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DUAC Alternatives

Updated March 23, 2017

DUAC Topical Gel is a prescription acne-fighting medicine manufactured by Stiefel Laboratories, a pharmaceutical company that provides several dermatology products. DUAC Topical Gel contains 1 per cent clindamycin and 5 per cent benzoyl peroxide. Side effects of using DUAC include peeling, burning and dryness of the skin. If you have been prescribed DUAC and it was not effective, your dermatologist or physician may try prescribing alternative gels and creams.

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Differin is a prescription acne medication produced by Galderma. Differin can be prescribed as a gel with a 0.1 per cent or 0.3 per cent strength, or as a cream with a 0.1 or 0.3 per cent strength. The active ingredient in this topical acne medication is adapalene. Your dermatologist will prescribe the type of Differin best suited for your acne. For example, he may prescribe Differin Cream 0.1 per cent if you have sensitive skin. Side effects include skin discomfort, itching and sunburn. It generally takes 8 to 12 weeks to see noticeable results.


Tazorac is a topical medicine that comes in cream and gel form. The active ingredient in Tazorac is tazarotene, and it is a retinoid. Tazorac is a prodrug, meaning the tazarotene only becomes effective after it absorbs into the skin. This acne treatment is only available through prescription. You can expect to see results in 4 weeks. Side effects include redness, peeling, burning, itching and dry skin. Tazorac is prescribed to treat whiteheads, blackheads, red pimples and pus-containing pimples. Tazorac is a product of Allergan Dermatology.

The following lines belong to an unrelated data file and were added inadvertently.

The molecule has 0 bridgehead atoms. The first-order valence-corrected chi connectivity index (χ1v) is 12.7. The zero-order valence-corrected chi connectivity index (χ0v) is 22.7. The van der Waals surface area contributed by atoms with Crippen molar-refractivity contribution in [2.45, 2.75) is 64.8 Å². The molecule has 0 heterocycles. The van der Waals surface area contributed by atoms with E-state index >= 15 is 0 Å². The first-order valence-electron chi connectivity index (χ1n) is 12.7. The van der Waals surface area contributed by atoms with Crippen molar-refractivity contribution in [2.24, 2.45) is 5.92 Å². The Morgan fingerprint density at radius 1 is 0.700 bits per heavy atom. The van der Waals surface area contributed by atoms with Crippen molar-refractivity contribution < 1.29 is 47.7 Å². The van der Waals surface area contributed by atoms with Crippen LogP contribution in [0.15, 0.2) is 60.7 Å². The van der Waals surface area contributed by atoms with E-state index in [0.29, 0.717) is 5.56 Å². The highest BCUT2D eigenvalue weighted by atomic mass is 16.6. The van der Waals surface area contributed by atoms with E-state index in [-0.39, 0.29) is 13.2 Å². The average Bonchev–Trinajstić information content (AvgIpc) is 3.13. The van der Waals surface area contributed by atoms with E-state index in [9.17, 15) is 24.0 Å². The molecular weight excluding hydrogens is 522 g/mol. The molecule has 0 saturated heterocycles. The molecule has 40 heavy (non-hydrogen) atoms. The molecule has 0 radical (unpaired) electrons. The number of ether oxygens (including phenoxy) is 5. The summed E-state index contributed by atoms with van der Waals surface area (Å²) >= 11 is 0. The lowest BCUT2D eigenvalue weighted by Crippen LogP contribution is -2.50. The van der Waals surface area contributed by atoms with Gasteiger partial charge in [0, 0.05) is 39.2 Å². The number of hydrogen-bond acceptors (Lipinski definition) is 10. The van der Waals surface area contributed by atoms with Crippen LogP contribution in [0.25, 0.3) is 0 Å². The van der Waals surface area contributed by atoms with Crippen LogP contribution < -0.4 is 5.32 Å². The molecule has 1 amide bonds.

Topical Rosula is prescribed to treat acne and rosacea. The active ingredient in Rosula is sulphur and sodium sulfacetamide. The medicine treats acne, rosacea, decreases inflammation and is an exfoliator. Rosula was created by Doak Dermatologics, which is a subsidiary of Bradley Pharmaceuticals. Side effects include redness, peeling and irritation of the skin. Rosula can be prescribed as a cleanser, gel, a clarifying wash or as medicated pads.

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About the Author

Based out of Kansas, Holly Smith has been an active writer and reporter since 2003, working primarily in online news. She has written for "Kansas Liberty News" the "K-State Collegian" and worked as an on-air reporter for "Manhattan Matters" and the "Educational Communications Center." She holds Bachelors of Arts in print journalism and electronic journalism from Kansas State University.

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